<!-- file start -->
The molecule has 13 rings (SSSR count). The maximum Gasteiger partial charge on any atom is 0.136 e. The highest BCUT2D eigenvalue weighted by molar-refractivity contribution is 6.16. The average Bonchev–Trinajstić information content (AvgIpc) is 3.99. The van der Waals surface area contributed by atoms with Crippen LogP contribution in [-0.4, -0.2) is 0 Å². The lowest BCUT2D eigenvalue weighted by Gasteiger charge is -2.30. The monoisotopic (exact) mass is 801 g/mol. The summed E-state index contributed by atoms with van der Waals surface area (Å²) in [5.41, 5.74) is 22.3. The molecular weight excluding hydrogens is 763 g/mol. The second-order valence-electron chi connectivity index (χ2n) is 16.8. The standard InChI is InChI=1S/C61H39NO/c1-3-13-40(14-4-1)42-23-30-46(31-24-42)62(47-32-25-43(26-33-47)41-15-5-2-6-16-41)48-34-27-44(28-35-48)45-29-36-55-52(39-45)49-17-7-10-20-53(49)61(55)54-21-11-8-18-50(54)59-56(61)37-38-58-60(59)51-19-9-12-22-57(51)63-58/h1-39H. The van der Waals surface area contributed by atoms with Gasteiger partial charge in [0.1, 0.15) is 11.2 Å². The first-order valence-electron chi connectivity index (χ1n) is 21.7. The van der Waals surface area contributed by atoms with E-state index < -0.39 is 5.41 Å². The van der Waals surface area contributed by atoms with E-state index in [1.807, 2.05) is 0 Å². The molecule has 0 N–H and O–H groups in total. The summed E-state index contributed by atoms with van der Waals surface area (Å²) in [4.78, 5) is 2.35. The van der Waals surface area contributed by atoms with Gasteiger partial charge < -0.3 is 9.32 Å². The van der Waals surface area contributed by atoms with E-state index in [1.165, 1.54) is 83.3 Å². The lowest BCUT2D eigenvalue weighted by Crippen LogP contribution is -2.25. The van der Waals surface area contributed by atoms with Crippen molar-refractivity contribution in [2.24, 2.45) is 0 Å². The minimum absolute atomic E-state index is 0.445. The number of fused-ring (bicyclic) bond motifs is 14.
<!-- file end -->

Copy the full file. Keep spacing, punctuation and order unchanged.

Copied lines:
The molecule has 13 rings (SSSR count). The maximum Gasteiger partial charge on any atom is 0.136 e. The highest BCUT2D eigenvalue weighted by molar-refractivity contribution is 6.16. The average Bonchev–Trinajstić information content (AvgIpc) is 3.99. The van der Waals surface area contributed by atoms with Crippen LogP contribution in [-0.4, -0.2) is 0 Å². The lowest BCUT2D eigenvalue weighted by Gasteiger charge is -2.30. The monoisotopic (exact) mass is 801 g/mol. The summed E-state index contributed by atoms with van der Waals surface area (Å²) in [5.41, 5.74) is 22.3. The molecular weight excluding hydrogens is 763 g/mol. The second-order valence-electron chi connectivity index (χ2n) is 16.8. The standard InChI is InChI=1S/C61H39NO/c1-3-13-40(14-4-1)42-23-30-46(31-24-42)62(47-32-25-43(26-33-47)41-15-5-2-6-16-41)48-34-27-44(28-35-48)45-29-36-55-52(39-45)49-17-7-10-20-53(49)61(55)54-21-11-8-18-50(54)59-56(61)37-38-58-60(59)51-19-9-12-22-57(51)63-58/h1-39H. The van der Waals surface area contributed by atoms with Gasteiger partial charge in [0.1, 0.15) is 11.2 Å². The first-order valence-electron chi connectivity index (χ1n) is 21.7. The van der Waals surface area contributed by atoms with E-state index < -0.39 is 5.41 Å². The van der Waals surface area contributed by atoms with E-state index in [1.807, 2.05) is 0 Å². The molecule has 0 N–H and O–H groups in total. The summed E-state index contributed by atoms with van der Waals surface area (Å²) in [4.78, 5) is 2.35. The van der Waals surface area contributed by atoms with Gasteiger partial charge < -0.3 is 9.32 Å². The van der Waals surface area contributed by atoms with E-state index in [1.165, 1.54) is 83.3 Å². The lowest BCUT2D eigenvalue weighted by Crippen LogP contribution is -2.25. The van der Waals surface area contributed by atoms with Crippen molar-refractivity contribution in [2.24, 2.45) is 0 Å². The minimum absolute atomic E-state index is 0.445. The number of fused-ring (bicyclic) bond motifs is 14.